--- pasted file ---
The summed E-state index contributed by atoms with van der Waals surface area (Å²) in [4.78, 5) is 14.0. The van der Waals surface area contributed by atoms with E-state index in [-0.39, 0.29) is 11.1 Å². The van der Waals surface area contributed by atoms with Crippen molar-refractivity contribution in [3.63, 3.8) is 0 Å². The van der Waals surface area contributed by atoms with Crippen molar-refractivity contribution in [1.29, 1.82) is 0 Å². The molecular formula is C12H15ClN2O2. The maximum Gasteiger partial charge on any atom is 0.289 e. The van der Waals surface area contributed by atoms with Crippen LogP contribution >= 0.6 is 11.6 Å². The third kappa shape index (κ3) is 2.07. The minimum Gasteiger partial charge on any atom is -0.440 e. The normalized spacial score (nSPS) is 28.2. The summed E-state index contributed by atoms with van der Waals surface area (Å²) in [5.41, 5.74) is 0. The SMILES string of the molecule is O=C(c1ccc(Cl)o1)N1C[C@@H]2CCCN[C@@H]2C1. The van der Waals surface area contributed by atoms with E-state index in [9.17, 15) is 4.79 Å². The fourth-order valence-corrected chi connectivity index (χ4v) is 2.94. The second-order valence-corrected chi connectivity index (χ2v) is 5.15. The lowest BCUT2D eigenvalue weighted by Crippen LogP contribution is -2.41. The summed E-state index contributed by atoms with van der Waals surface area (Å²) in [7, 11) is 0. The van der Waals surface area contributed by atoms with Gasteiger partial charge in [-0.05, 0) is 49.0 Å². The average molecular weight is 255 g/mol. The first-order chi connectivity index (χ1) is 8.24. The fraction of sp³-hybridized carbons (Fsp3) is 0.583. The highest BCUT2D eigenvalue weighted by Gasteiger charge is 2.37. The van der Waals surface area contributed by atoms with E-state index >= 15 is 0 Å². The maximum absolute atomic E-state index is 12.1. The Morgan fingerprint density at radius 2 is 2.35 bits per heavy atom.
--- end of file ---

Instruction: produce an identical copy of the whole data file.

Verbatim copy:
The summed E-state index contributed by atoms with van der Waals surface area (Å²) in [4.78, 5) is 14.0. The van der Waals surface area contributed by atoms with E-state index in [-0.39, 0.29) is 11.1 Å². The van der Waals surface area contributed by atoms with Crippen molar-refractivity contribution in [3.63, 3.8) is 0 Å². The van der Waals surface area contributed by atoms with Crippen molar-refractivity contribution in [1.29, 1.82) is 0 Å². The molecular formula is C12H15ClN2O2. The maximum Gasteiger partial charge on any atom is 0.289 e. The van der Waals surface area contributed by atoms with Crippen LogP contribution >= 0.6 is 11.6 Å². The third kappa shape index (κ3) is 2.07. The minimum Gasteiger partial charge on any atom is -0.440 e. The normalized spacial score (nSPS) is 28.2. The summed E-state index contributed by atoms with van der Waals surface area (Å²) in [5.41, 5.74) is 0. The SMILES string of the molecule is O=C(c1ccc(Cl)o1)N1C[C@@H]2CCCN[C@@H]2C1. The van der Waals surface area contributed by atoms with E-state index in [9.17, 15) is 4.79 Å². The fourth-order valence-corrected chi connectivity index (χ4v) is 2.94. The second-order valence-corrected chi connectivity index (χ2v) is 5.15. The lowest BCUT2D eigenvalue weighted by Crippen LogP contribution is -2.41. The summed E-state index contributed by atoms with van der Waals surface area (Å²) in [7, 11) is 0. The van der Waals surface area contributed by atoms with Gasteiger partial charge in [-0.05, 0) is 49.0 Å². The average molecular weight is 255 g/mol. The first-order chi connectivity index (χ1) is 8.24. The fraction of sp³-hybridized carbons (Fsp3) is 0.583. The highest BCUT2D eigenvalue weighted by Gasteiger charge is 2.37. The van der Waals surface area contributed by atoms with E-state index >= 15 is 0 Å². The maximum absolute atomic E-state index is 12.1. The Morgan fingerprint density at radius 2 is 2.35 bits per heavy atom.